11th June 2012, Venue: Institute for Advanced Study in the Humanities (KWI) Essen
The first Käte Hamburger Lecture was held by Timothy Garton Ash, Professor for European Studies at the University of Oxford. Garton Ash explained how free speech could be guaranteed and how the guaranteed free speech would eventually bring about global and cross-cultural cooperation.
The increasing use of the internet and mobile services in the world today has made us all become more like neighbours. In his lecture “Can (and should) there be global norms for freedom of expression?“ , Garton Ash argued for a reform on free speech in our global interconnected world. With his interactive project freespeechdebate.com, he proposed a new thinking and discussion structure.
The website offers an internet platform for a discussion in over 13 languages. The debates focus on the draft principles which lay foundation for limitations and norms of free speech.
Garton Ash does not only centre his argument on the legal regulations provided by the state but also the voluntary self-restraint of the internet citizens. The project aims to propose principles of free speech, upon which people from different cultures, countries, religions and political attitudes could agree. In order to achieve this, a global discussion must be initiated, in which expertise as well as openness are incorporated. In addition to overcoming the language barrier, Garton Ash stressed on the importance of internet access as well as the internet usage skill and pinpointed. He pinpointed the two factors as preconditions for the exercising of free speech in our media world.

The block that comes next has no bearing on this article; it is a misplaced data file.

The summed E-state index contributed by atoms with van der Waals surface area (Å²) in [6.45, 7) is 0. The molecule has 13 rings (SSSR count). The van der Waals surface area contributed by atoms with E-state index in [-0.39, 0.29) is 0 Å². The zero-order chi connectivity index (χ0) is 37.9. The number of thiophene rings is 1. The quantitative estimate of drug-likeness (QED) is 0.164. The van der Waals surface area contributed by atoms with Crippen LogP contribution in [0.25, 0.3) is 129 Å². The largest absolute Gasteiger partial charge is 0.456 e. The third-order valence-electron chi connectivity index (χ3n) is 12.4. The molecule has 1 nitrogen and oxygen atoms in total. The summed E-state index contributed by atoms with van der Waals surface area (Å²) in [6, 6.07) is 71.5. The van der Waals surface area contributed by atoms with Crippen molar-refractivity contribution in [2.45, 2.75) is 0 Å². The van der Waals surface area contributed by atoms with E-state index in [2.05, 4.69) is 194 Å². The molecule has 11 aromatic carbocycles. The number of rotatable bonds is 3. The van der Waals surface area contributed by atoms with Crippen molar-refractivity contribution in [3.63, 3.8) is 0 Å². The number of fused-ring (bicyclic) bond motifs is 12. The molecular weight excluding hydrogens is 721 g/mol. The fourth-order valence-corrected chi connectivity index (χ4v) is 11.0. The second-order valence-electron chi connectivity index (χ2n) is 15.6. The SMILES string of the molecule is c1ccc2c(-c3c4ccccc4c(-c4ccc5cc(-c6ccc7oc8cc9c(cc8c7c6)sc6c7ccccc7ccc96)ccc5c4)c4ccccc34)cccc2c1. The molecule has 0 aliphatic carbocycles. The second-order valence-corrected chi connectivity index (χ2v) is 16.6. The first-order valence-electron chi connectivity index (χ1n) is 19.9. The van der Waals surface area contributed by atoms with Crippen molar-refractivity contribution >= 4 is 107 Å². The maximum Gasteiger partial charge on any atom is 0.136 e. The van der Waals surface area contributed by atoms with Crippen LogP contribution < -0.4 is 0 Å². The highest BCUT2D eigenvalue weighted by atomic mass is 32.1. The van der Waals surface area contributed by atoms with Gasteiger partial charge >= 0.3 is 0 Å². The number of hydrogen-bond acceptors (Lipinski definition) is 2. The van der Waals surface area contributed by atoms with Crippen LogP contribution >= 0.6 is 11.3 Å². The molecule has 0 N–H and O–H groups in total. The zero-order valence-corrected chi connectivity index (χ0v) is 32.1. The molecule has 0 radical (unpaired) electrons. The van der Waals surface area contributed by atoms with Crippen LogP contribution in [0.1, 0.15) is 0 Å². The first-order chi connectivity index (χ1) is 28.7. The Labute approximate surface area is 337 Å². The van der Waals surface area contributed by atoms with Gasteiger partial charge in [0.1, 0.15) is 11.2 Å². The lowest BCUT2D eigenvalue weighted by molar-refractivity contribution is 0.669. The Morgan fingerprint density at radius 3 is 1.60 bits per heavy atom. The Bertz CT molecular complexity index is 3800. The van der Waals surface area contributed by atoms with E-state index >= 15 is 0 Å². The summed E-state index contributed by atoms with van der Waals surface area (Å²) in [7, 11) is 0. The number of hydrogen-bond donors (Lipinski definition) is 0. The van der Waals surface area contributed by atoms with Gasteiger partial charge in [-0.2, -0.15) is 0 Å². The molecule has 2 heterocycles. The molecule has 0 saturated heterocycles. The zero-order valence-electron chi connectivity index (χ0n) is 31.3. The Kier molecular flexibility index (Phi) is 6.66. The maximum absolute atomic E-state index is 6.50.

The disputed seventh principle on religion was raised as an example case for discussion on religious differences. The project strives to answer the core question whether there could be universal principles which have to be compromised in some countries due to cultural contextualisation.
Garton Ash proved in his lecture that an interesting, well-informed, purely transcultural and multi-language debate could be concretised. Following the lecture of Timothy Garton Ash, the commentators including Christoph Bieber, Diedrich Diederichsen and Martin Eifert contribute vital inputs for further debates. The lecture was concluded by a lively floor discussion.
The audio recording of the first Käte Hamburger lecture can be found here (original in German)
Invitation of the event (in German)